Recent studies highlighted the potential role of cryptic glacial refugia for temperate taxa in Europe beyond the Mediterranean peninsulas. To further investigate phylogeographic features of the European pine marten (Martes martes) in previously identified cryptic refugia located in central–western Europe, we analysed the hyper-variable diagnostic fragment of the mitochondrial control region in a total of 134 specimens, allowing for reliable comparisons with previous genetic studies of the species. We included samples from eight different European countries in central–western Europe (Belgium, France, Luxembourg and the Netherlands), in south–western Europe (Spain), in north–central Europe (Denmark) and in central Europe (Germany and Poland). The sequences collapsed in 17 haplotypes, which allowed us to determine the genetic composition of the pine marten populations throughout central–western Europe. Overall, our results showed that the population genetic variation, estimated by the standardised haplotype diversity, was high (0.400¿=¿Hs¿=¿0.762), and it was considerably higher in Germany (0.762) and the Netherlands (0.722) compared to the other countries. The nucleotide diversity was relatively low (0.002¿=¿p¿=¿0.016) even in Germany and the Netherlands (0.016 and 0.014, respectively), suggesting relatively small, long-term effective population sizes or severe bottlenecks. Out of the 17 haplotypes found in our study area, 13 were unique and limited to a single country: one in Denmark, one in Spain, four in Poland and seven in the Netherlands. The pairwise genetic distance ranged from 0.001 to 0.032 and did not show any evident correlation with the geographic distances between the populations. A genealogical relationship network was constructed, which provided evidence for a recent origin of many of the unique haplotypes. Approximately 82 % of the samples analysed in this study belonged to haplotypes grouped into a previously identified central–northern European phylogroup of the species. Our results support previous findings, indicating low contribution of southern refugial populations to the postglacial recolonization of central–western Europe and a predominant contribution of pine marten populations that survived the Last Glacial Maxima in cryptic northern refugia.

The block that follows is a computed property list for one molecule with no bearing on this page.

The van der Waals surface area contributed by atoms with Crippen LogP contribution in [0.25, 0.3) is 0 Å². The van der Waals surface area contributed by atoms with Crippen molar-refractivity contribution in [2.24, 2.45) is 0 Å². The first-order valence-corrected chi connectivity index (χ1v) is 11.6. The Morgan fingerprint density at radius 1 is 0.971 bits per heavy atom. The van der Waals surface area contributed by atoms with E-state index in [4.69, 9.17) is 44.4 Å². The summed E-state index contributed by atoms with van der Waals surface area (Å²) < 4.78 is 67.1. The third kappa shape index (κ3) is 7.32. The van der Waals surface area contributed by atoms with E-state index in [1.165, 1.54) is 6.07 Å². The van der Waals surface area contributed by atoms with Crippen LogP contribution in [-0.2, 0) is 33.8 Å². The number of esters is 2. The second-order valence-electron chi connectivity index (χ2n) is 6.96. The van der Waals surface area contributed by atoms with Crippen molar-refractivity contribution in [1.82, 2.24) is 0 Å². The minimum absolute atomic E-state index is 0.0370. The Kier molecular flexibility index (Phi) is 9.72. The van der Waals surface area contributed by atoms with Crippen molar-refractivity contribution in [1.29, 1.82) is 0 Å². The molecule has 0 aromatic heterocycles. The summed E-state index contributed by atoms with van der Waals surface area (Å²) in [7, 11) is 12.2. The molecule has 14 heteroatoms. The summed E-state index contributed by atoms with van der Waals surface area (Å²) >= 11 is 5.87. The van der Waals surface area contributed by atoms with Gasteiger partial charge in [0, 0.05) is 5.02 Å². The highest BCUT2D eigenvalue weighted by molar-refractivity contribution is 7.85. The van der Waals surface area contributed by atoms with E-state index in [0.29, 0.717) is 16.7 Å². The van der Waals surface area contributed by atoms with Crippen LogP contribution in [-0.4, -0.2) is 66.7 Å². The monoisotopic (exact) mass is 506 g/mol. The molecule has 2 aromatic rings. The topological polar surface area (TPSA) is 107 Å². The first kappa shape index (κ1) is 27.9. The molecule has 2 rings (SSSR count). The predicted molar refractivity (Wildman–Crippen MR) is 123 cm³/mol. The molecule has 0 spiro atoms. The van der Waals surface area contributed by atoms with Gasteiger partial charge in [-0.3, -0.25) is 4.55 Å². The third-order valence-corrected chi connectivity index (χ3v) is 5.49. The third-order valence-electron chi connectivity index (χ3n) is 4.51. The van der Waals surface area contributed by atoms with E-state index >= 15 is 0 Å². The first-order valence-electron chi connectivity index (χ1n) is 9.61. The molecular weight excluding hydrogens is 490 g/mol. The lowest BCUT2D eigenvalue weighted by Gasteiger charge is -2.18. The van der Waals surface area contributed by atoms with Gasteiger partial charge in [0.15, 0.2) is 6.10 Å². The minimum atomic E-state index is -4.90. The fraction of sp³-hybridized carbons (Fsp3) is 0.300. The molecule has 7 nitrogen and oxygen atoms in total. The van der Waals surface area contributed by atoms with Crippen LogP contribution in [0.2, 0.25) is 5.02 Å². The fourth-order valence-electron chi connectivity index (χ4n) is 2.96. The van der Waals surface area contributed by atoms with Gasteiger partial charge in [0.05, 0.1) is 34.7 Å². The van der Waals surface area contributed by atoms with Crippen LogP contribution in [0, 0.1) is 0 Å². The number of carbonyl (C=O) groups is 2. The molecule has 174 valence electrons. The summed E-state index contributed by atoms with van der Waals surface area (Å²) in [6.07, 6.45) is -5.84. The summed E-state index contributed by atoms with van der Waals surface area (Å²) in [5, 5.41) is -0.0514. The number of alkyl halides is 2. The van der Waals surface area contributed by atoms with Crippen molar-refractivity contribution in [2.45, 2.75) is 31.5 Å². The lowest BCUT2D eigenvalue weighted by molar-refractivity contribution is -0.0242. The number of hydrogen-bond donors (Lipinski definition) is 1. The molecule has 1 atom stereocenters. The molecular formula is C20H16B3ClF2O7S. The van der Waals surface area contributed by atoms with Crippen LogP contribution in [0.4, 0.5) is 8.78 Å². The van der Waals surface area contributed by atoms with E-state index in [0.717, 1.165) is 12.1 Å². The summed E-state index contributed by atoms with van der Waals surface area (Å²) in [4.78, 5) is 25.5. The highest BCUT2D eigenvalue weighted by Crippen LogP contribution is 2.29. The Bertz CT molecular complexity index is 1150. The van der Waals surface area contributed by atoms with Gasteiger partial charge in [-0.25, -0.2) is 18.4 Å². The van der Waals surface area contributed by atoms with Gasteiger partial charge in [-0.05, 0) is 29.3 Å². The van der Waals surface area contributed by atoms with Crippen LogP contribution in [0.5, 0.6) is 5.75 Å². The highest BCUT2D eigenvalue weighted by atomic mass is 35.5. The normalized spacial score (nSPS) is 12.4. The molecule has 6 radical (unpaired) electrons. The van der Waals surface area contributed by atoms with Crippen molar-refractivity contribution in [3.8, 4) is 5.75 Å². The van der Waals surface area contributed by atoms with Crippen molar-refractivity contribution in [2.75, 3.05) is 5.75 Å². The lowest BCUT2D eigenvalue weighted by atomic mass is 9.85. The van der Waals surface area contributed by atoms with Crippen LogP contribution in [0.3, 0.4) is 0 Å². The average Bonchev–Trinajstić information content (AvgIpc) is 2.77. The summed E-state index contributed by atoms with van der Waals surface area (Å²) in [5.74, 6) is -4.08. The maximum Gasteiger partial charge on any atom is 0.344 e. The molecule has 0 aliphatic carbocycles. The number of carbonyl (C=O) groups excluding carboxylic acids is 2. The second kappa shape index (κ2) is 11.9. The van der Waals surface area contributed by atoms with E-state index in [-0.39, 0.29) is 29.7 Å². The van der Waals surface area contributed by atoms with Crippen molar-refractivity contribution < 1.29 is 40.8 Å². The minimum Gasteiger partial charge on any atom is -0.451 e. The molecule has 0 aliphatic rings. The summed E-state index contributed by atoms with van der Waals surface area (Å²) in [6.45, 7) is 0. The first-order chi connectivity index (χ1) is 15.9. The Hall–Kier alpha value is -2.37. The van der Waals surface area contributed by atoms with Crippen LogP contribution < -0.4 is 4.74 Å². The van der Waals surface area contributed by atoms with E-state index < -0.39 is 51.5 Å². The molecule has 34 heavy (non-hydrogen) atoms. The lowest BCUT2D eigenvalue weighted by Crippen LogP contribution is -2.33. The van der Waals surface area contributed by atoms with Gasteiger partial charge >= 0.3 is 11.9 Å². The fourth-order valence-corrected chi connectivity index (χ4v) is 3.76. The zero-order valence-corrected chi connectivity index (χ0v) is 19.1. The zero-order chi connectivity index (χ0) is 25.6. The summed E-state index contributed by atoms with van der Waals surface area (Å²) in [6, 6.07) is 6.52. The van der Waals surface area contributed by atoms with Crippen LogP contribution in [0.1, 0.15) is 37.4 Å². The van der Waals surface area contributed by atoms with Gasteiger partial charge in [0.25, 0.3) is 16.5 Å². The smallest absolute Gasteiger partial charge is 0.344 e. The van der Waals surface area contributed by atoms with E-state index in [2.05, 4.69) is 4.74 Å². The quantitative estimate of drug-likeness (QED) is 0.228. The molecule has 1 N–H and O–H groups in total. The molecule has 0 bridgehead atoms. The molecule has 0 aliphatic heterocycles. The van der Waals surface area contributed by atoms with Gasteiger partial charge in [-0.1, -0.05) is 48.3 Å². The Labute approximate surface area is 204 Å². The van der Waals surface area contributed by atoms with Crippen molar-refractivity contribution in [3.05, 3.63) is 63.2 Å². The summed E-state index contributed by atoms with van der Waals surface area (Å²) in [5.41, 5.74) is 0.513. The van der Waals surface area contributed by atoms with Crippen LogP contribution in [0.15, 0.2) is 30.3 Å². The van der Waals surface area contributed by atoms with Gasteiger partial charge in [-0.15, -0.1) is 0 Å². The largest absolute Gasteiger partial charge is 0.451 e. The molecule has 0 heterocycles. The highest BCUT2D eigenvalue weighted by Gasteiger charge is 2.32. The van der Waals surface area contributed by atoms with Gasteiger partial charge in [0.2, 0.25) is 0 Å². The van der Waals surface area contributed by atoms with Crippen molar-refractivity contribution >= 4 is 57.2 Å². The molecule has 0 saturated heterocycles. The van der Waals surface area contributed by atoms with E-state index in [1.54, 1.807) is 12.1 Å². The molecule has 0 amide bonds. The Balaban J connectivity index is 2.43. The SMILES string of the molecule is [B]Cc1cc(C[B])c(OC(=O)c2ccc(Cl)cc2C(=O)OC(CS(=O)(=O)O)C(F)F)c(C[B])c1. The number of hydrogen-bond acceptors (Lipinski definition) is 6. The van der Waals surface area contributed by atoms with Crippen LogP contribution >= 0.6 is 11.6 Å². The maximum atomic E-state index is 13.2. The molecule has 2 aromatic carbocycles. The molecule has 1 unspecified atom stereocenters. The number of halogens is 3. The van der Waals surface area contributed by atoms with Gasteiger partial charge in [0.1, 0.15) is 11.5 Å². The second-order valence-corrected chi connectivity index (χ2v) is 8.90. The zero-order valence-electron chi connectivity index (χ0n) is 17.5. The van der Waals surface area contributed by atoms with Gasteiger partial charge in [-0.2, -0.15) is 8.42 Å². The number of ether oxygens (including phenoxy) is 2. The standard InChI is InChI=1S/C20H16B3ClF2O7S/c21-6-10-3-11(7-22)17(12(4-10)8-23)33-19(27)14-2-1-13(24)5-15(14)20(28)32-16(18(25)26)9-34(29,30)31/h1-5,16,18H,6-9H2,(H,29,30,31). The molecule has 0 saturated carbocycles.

- mitochondrial-dna variation
- glacial refugia